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writersLegal Research and Writing Program Turns Students into Lawyers

Mary Wood

Although it's only one credit each semester, it may be the most fundamental law course Virginia’s students take. Legal Research and Writing offers students “the basics of research, the basics of legal communication, and by that I would include being able to think like a lawyer,” said Mimi Foster Riley, Legal Research and Writing Program Co-Director. “It’s what lawyers do. Lawyers write.”

“You think most clearly when you write something. When you write it, it clarifies your thinking process,” agreed program Co-Director Ruth Buck ’85.

In the program, three professors each teach a third of the first-year class, divided into 32-student sections. Each section has two Dillard Fellows, upperclass students who act as teaching assistants and meet with students to discuss drafts and review or comment on assignments. Classes meet once a week, with assignments including memos, an appellate brief, and citation and research exercises.

“We try to cover both some objective writing and some persuasive writing,” Riley said. For a profession sometimes known for its convoluted linguistics, the program helps students win the battle against legalese. “I think most of our students graduate knowing legalese is not the right thing.” Buck agreed and noted that complex language seeps more frequently into contract writing because attorneys are averse to tinkering with phrasing that has worked well in the past. In certain fields that require specific terms of art—real estate is an example—Riley advises writers to “think about why they are using a certain word or phrase or sentence, and make it a matter of choice.”

Riley and Buck said the real battle for students is learning to organize their analysis in writing and crafting their argument piece by piece.

 “It’s what students struggle with most, but the thing they have to conquer in order to do well in [other classes’] exams,” Riley said. “I think we’re very lucky here that to a large degree, students have much to learn, but after their first year they are well prepared for summer and beyond.”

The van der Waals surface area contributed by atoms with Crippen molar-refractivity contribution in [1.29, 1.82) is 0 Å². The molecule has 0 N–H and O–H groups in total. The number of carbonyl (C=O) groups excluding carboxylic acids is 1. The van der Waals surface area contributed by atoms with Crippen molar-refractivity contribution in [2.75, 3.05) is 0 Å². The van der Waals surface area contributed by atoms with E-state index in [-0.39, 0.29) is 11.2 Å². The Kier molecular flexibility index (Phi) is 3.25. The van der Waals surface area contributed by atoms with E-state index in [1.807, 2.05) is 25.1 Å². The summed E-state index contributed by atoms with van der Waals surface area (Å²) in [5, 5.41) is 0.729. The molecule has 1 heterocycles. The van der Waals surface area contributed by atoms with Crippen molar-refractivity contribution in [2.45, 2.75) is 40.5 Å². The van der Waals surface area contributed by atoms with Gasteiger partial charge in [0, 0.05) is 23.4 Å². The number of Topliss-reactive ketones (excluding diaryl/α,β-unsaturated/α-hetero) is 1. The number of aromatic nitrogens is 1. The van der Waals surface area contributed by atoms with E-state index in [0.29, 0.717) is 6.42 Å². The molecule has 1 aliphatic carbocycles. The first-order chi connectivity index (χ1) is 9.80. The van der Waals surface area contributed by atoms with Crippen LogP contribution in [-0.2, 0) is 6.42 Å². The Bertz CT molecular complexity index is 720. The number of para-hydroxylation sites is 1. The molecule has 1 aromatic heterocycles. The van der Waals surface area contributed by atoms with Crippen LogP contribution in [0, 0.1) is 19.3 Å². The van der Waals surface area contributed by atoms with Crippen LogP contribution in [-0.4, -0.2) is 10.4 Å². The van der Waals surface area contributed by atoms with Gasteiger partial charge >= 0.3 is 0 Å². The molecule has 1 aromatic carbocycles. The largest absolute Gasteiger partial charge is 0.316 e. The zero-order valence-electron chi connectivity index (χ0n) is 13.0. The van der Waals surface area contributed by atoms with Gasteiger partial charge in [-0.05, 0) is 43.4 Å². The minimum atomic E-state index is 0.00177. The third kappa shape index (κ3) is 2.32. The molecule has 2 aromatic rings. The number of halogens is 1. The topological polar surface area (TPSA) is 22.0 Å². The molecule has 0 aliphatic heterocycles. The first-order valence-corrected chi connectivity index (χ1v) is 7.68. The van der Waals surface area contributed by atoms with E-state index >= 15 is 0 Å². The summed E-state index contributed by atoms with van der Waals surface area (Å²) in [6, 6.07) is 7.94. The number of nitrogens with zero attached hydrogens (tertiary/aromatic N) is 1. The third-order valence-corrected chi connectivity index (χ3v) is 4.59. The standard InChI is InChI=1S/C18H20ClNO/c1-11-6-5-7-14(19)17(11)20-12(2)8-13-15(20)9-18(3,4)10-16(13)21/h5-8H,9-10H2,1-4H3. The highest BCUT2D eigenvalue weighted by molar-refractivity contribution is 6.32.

Kris Panikowski ’00, who served as a Dillard Fellow for two years, recalled feeling particularly prepared for her first two summers spent working at firms because of her experience in the program. “I think that UVA’s program gives you a lot of access to the professor and to the teaching assistants, so you do a lot of conferencing,” said Panikowski, who recently started her job as a legal writing professor at the University of San Diego School of Law. “You learn a lot from in-person communication and sometimes you can pick up things that you wouldn’t necessarily pick up from written comments being handed back to you.”

Students compete to be Dillard Fellows during spring semester of their first year. Those chosen receive three credits and a stipend over the course of the year. Fellows might spend anywhere from 5 to 15 hours working during a slow week, or 30 when memos are due.

“I thought it would be a good way to improve my writing,” said third-year Law student Gabe Meyer, who was a Dillard Fellow last year. “I thought it would be a lot more fun and interesting to be working with people on their writing as opposed to working on a journal and just doing cite checking in the library.”

Because of their undergraduate or graduate writing experience, first-year students often include large quotations from cases and haven’t taken the next step—distilling the heart of the case, which is as much a thinking exercise as a writing exercise. “You need to focus in on the legal issue,” Buck said. In contrast, as an undergraduate, “you’re expected to bring in the universe.”

The program culminates during the spring with first-year oral arguments, in which students make an argument based on their fall semester appellate brief before a three-judge panel, including one Dillard Fellow and either two alumni or an alumnus and a professor. Thousands of practicing attorneys, most of whom are alumni, are invited to have the necessary 180 to 200 judges. After the judges hear oral arguments, they give feedback to students and enjoy a reception together. “That’s where it all comes together for students. It’s one of the highlights of the year for them,” Buck said.

“I’ve had students get jobs during that time, and I’ve had alumni discover students they wanted to work for them,” Riley added. “Alumni often tell students that it’s better than what they see in the courtroom.”

Coordinating nine days of trials with judges’ schedules can be demanding; Buck praised legal writing secretary Phyllis Harris for handling the task so well.

This year Associate Professor Karen Moran joined as a Co-Director of the program. Moran “is a great asset,” Buck said. Moran has extensive litigation and appellate advocacy experience with Fulbright & Jaworski in Washington, DC, and worked for five years as a senior staff attorney for the appellate division of the U.S. Equal Employment Opportunity Commission. She became acquainted with the Law School while judging some of the oral arguments.

“I did a lot of oral argument while I was practicing, so I’m sure that will help me in preparing the students for moot court,” she said. With her own varied work experience as an example, Moran said she hopes to convey to students that there are “basic principles involved in writing legal documents and it works regardless of where students decide they want to practice.”

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